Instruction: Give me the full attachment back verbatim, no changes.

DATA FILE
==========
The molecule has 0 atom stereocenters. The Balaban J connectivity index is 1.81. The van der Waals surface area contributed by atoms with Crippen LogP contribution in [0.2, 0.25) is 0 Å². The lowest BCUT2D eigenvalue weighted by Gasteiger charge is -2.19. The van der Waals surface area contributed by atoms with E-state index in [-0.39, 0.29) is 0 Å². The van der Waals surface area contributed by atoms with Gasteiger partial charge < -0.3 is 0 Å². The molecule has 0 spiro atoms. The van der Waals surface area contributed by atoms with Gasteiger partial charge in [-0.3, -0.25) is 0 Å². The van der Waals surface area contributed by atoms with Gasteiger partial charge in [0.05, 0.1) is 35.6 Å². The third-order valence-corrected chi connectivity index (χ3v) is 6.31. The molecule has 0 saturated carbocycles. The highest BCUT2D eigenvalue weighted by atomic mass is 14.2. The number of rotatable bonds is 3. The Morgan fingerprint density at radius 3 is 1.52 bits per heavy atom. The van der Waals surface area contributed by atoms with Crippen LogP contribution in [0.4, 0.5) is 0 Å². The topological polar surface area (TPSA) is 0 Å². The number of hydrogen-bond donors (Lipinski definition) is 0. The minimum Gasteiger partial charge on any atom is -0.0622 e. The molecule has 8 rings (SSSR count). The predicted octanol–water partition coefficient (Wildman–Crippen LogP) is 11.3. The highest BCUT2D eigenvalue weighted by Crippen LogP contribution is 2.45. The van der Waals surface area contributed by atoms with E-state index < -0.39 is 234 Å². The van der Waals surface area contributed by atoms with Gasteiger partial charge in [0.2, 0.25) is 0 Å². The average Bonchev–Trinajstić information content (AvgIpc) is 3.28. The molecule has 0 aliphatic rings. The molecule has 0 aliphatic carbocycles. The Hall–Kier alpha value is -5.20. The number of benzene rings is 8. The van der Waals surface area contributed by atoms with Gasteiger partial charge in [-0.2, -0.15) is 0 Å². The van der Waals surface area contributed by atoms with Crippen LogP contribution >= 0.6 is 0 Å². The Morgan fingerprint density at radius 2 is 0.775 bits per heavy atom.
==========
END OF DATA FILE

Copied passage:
The molecule has 0 atom stereocenters. The Balaban J connectivity index is 1.81. The van der Waals surface area contributed by atoms with Crippen LogP contribution in [0.2, 0.25) is 0 Å². The lowest BCUT2D eigenvalue weighted by Gasteiger charge is -2.19. The van der Waals surface area contributed by atoms with E-state index in [-0.39, 0.29) is 0 Å². The van der Waals surface area contributed by atoms with Gasteiger partial charge < -0.3 is 0 Å². The molecule has 0 spiro atoms. The van der Waals surface area contributed by atoms with Gasteiger partial charge in [-0.3, -0.25) is 0 Å². The van der Waals surface area contributed by atoms with Gasteiger partial charge in [0.05, 0.1) is 35.6 Å². The third-order valence-corrected chi connectivity index (χ3v) is 6.31. The molecule has 0 saturated carbocycles. The highest BCUT2D eigenvalue weighted by atomic mass is 14.2. The number of rotatable bonds is 3. The Morgan fingerprint density at radius 3 is 1.52 bits per heavy atom. The van der Waals surface area contributed by atoms with Crippen LogP contribution in [0.4, 0.5) is 0 Å². The topological polar surface area (TPSA) is 0 Å². The number of hydrogen-bond donors (Lipinski definition) is 0. The minimum Gasteiger partial charge on any atom is -0.0622 e. The molecule has 8 rings (SSSR count). The predicted octanol–water partition coefficient (Wildman–Crippen LogP) is 11.3. The highest BCUT2D eigenvalue weighted by Crippen LogP contribution is 2.45. The van der Waals surface area contributed by atoms with E-state index < -0.39 is 234 Å². The van der Waals surface area contributed by atoms with Gasteiger partial charge in [0.2, 0.25) is 0 Å². The average Bonchev–Trinajstić information content (AvgIpc) is 3.28. The molecule has 0 aliphatic rings. The molecule has 0 aliphatic carbocycles. The Hall–Kier alpha value is -5.20. The number of benzene rings is 8. The van der Waals surface area contributed by atoms with Gasteiger partial charge in [-0.2, -0.15) is 0 Å². The van der Waals surface area contributed by atoms with Crippen LogP contribution >= 0.6 is 0 Å². The Morgan fingerprint density at radius 2 is 0.775 bits per heavy atom.